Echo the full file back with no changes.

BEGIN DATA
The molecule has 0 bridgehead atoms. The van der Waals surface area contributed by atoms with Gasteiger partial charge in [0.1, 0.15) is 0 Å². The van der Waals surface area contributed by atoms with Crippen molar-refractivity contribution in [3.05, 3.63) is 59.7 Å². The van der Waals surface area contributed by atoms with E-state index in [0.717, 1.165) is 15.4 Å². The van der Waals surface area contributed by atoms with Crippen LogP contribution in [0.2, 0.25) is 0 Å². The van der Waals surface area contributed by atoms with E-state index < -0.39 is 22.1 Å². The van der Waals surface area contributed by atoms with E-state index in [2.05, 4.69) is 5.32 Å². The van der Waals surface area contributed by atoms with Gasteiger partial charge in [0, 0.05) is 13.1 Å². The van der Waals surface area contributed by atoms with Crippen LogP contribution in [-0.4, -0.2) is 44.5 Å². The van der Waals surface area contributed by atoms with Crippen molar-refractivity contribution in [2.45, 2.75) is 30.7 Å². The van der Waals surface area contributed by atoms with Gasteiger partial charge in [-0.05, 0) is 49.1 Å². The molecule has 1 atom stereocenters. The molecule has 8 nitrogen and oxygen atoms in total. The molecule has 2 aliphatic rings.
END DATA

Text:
The molecule has 0 bridgehead atoms. The van der Waals surface area contributed by atoms with Gasteiger partial charge in [0.1, 0.15) is 0 Å². The van der Waals surface area contributed by atoms with Crippen molar-refractivity contribution in [3.05, 3.63) is 59.7 Å². The van der Waals surface area contributed by atoms with E-state index in [0.717, 1.165) is 15.4 Å². The van der Waals surface area contributed by atoms with Crippen LogP contribution in [0.2, 0.25) is 0 Å². The van der Waals surface area contributed by atoms with E-state index < -0.39 is 22.1 Å². The van der Waals surface area contributed by atoms with E-state index in [2.05, 4.69) is 5.32 Å². The van der Waals surface area contributed by atoms with Gasteiger partial charge in [0, 0.05) is 13.1 Å². The van der Waals surface area contributed by atoms with Crippen LogP contribution in [-0.4, -0.2) is 44.5 Å². The van der Waals surface area contributed by atoms with Crippen molar-refractivity contribution in [2.45, 2.75) is 30.7 Å². The van der Waals surface area contributed by atoms with Gasteiger partial charge in [-0.05, 0) is 49.1 Å². The molecule has 1 atom stereocenters. The molecule has 8 nitrogen and oxygen atoms in total. The molecule has 2 aliphatic rings.